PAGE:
This is not something that has to remain abstract. If you are an aikidoka that is not familiar with this experience, then chances are you have not necessarily developed architectures that are designed to address it. If you have not developed architectures that are designed to address it, you are open to getting a first-hand sense of what I am talking about. All you have to do is get you and your buddy together and have one of you try and pin the other while the other one resists as skillfully as possible (strong-arm moves, strikes, counters, reversals, range changes, pulling knives, etc.). Note: You got to make sure your buddy is not so cultured as to fall down at your slightest cues and/or at the slightest sensation of pain and/or possible injury. If you do this, you will find that strength only goes so far, kokyu-ryoku only goes so far, and that both of these distances are way short of the work output necessary to achieve even a simple end like a pin. What is needed (in combination with physical strength and kokyu-ryoku), as I said before, is a tactical architecture that has as its aims the providing of a overwhelming mechanical advantage for you and an overwhelming mechanical disadvantage for your opponent. Without this, moves become very hard, most often impossible, to employ under real life conditions -- unless your opponent is inept, unskilled. Notice that I do not say "weak" -- because even a person of relatively little physical strength can give you one hell of a hard time should your tactical architectures not be designed in line with this aspect of the combative experience.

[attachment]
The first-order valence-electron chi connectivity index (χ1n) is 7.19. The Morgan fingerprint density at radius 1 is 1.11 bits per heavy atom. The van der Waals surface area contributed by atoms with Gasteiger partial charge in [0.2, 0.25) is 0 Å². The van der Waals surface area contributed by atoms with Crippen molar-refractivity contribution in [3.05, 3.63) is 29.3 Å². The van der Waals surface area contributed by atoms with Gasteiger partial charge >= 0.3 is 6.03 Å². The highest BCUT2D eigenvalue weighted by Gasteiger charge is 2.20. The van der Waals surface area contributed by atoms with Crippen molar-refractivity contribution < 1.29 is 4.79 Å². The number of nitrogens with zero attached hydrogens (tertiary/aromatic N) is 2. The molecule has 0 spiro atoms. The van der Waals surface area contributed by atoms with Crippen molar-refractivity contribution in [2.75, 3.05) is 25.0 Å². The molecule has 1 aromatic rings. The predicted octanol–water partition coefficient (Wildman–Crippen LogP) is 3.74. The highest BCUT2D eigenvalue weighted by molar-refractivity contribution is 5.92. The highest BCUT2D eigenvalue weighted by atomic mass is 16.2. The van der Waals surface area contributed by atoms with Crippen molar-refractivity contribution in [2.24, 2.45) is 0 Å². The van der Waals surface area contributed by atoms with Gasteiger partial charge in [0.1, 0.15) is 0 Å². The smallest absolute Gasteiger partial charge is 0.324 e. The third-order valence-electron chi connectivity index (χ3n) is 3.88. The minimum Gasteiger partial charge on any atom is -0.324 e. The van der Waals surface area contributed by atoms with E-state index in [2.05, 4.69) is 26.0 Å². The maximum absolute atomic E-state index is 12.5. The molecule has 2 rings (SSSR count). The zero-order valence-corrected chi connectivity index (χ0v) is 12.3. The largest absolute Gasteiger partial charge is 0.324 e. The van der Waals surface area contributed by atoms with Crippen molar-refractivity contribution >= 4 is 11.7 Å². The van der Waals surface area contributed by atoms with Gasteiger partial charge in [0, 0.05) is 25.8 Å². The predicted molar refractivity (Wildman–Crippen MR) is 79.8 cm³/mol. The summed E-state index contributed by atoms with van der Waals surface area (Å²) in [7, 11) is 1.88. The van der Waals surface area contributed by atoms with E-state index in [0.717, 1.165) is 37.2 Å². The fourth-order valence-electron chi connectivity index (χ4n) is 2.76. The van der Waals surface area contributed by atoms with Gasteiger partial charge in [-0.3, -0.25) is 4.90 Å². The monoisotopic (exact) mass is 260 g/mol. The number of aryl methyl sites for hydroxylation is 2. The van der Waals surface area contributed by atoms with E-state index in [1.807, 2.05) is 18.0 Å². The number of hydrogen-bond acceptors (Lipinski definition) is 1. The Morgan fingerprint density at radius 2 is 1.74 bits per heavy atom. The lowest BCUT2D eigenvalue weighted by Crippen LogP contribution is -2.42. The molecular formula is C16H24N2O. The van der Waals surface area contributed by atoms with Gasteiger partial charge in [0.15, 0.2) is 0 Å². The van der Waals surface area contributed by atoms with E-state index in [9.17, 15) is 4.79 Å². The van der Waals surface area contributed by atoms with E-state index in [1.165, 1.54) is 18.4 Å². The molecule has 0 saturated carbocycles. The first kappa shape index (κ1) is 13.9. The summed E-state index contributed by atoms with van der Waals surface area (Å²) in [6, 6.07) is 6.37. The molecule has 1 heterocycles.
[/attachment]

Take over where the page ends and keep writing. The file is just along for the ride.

To tie this into what I was saying about Irimi Nage as it is more commonly practiced all over the word…